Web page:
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FED3A: Fedora Interest Group 3A: Islandora
Islandora Foundation and the Terrific Twos: An Islandora Community Update
1Islandora Foundation, Canada; 2University of Prince Edward Island
Two years have passed since the formation of the Islandora Foundation was announced at Open Repositories 2013. Since that time, the project has welcomed more than a dozen supporting institutions, hosted Islandora Camps all over the world, and completed two fully community-driven software releases with dozens of new modules built and contributed by the Islandora community.
The Islandora project has made the journey from a grant-funded project incubated in a University library, to a vibrant and global community facilitated by a non-profit that exists only by symbiosis with the community it serves. This presentation will provide a general overview of that journey and the current status of the Islandora project and community.
Developing Open Oral Histories in Islandora
1University of Toronto; 2Pinedrop
The Islandora Oral Histories Solution Packingests, transcribes, and annotates audio and video files (with all separate elements being permissible and available to other Islandora modules). It was developed to address the increasing demand to make recorded oral histories web-accessible, searchable, SEO-Friendly and more engaging. The increase in the volume of audio and video recordings being produced require appropriate stewardship to ensure long-term preservation and easy public access. Scholars and researchers also want the ability to choose different areas on those recordings to produce multi-faceted content and metadata such as annotation, transcription, publication, and to associate oral histories with other repository content including (but not limited to) documents, other media files, citations, and images.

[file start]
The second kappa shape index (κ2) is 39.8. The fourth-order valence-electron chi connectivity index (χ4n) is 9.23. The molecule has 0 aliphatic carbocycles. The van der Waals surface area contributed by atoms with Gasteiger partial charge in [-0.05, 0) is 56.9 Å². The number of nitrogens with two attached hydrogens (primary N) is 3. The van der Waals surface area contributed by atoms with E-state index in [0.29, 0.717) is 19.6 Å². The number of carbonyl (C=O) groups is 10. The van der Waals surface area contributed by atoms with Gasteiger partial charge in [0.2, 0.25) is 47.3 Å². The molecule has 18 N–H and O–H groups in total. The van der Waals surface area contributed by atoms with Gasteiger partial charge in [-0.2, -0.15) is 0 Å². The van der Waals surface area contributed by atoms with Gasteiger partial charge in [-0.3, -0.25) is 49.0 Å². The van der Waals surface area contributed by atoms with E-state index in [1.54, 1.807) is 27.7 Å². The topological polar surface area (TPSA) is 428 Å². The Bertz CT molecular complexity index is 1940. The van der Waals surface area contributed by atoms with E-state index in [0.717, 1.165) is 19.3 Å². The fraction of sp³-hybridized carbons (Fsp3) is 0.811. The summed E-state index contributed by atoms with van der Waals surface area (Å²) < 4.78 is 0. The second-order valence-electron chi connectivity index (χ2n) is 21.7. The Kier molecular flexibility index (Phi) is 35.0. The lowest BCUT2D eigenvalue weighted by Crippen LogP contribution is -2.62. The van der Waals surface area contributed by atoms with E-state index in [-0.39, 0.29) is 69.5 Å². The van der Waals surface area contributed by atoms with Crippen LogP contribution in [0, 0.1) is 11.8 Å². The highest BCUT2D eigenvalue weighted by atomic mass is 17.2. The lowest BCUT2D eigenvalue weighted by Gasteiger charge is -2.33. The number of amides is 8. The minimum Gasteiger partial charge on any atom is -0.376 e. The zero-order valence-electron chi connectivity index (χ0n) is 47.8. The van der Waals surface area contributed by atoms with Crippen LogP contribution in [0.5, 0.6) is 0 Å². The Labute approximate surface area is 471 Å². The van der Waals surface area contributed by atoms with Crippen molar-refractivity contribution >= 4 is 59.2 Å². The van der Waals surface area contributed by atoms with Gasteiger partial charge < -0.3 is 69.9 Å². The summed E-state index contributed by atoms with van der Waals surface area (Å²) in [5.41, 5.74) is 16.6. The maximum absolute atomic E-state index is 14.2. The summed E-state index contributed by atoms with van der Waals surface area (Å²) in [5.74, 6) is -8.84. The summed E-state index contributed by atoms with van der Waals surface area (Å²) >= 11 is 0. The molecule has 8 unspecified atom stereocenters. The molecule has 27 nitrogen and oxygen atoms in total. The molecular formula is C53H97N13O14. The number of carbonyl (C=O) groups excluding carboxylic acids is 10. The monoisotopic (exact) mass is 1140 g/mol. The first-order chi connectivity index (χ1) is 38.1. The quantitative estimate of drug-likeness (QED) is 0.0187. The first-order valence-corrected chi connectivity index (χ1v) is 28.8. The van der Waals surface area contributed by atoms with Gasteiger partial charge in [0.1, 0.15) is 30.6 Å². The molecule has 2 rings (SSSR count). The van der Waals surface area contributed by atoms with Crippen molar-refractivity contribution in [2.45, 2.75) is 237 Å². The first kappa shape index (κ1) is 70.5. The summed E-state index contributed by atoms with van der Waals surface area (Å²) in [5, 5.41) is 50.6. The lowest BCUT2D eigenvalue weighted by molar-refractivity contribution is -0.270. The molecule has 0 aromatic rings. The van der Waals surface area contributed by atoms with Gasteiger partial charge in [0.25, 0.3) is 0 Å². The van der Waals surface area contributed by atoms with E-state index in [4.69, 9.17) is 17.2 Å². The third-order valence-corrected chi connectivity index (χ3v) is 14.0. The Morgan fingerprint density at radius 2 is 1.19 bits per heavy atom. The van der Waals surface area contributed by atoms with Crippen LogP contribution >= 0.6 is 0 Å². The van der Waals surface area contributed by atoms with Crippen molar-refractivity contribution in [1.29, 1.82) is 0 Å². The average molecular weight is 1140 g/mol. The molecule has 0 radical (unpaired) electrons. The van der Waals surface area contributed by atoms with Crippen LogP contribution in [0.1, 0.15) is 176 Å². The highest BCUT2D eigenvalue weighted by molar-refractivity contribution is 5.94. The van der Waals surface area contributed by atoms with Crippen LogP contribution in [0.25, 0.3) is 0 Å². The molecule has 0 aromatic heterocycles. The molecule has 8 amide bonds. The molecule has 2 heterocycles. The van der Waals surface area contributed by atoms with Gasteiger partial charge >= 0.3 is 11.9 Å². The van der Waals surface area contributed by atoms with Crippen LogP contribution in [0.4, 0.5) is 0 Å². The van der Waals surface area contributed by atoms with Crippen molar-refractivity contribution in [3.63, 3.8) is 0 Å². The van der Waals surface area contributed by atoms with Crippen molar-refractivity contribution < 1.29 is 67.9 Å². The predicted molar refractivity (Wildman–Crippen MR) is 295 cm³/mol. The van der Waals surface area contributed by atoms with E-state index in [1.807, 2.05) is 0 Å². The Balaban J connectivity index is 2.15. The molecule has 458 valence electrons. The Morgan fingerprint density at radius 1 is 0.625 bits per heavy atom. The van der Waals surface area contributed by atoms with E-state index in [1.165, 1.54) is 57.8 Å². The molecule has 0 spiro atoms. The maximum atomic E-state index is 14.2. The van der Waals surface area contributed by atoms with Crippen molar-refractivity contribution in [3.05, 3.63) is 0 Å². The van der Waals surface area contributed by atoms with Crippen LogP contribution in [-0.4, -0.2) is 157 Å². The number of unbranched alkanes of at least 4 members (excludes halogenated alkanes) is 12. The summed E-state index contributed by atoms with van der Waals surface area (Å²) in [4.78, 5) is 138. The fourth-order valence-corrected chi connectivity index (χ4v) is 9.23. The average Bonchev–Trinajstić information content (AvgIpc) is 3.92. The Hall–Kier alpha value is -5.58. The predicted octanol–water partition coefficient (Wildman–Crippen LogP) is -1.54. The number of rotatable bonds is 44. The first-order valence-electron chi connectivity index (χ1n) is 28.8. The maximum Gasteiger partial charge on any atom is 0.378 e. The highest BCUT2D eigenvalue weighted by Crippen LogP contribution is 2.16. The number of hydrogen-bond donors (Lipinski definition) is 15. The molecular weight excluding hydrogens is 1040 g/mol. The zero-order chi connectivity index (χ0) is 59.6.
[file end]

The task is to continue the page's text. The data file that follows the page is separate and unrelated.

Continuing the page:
The module supports HTML5 video, including built-in closed caption/subtitles and interactive transcript/annotation display. The module reflects our research and understanding of existing tools, open standards, and best practices for audio/video annotation.
The Learning in Neural Circuits Research Environment: Managing Living Specimens and Laboratory Data in Islandora
University of Toronto
Learning In Neural Circuits (LINC) is a new repository and virtual research environment for the department of biological sciences research cluster at the University of Toronto Scarborough Campus. The system serves the Blake Richards neuroscience research lab, which is comprised of early career researchers (ECRs) who would benefit from training and practices in research data management. The repository is designed to institute best practices for research data management with this audience in mind as well as foster new insights by replacing traditional paper and spreadsheet based systems with a more complex relational metadata system and robust Solr index.
LINC is the locus of development for a new Islandora Living Research Lab Solution Pack developed in UTSC Library’s Digital Scholarship Unit (DSU). The code is currently available on the DSU github, with the hope that the module can be contributed to the Islandora project in 2016. The solution pack
Digital Scholarship Unit
primary use case is to a record living specimen and to reveal the related experimental data associated with that specimen.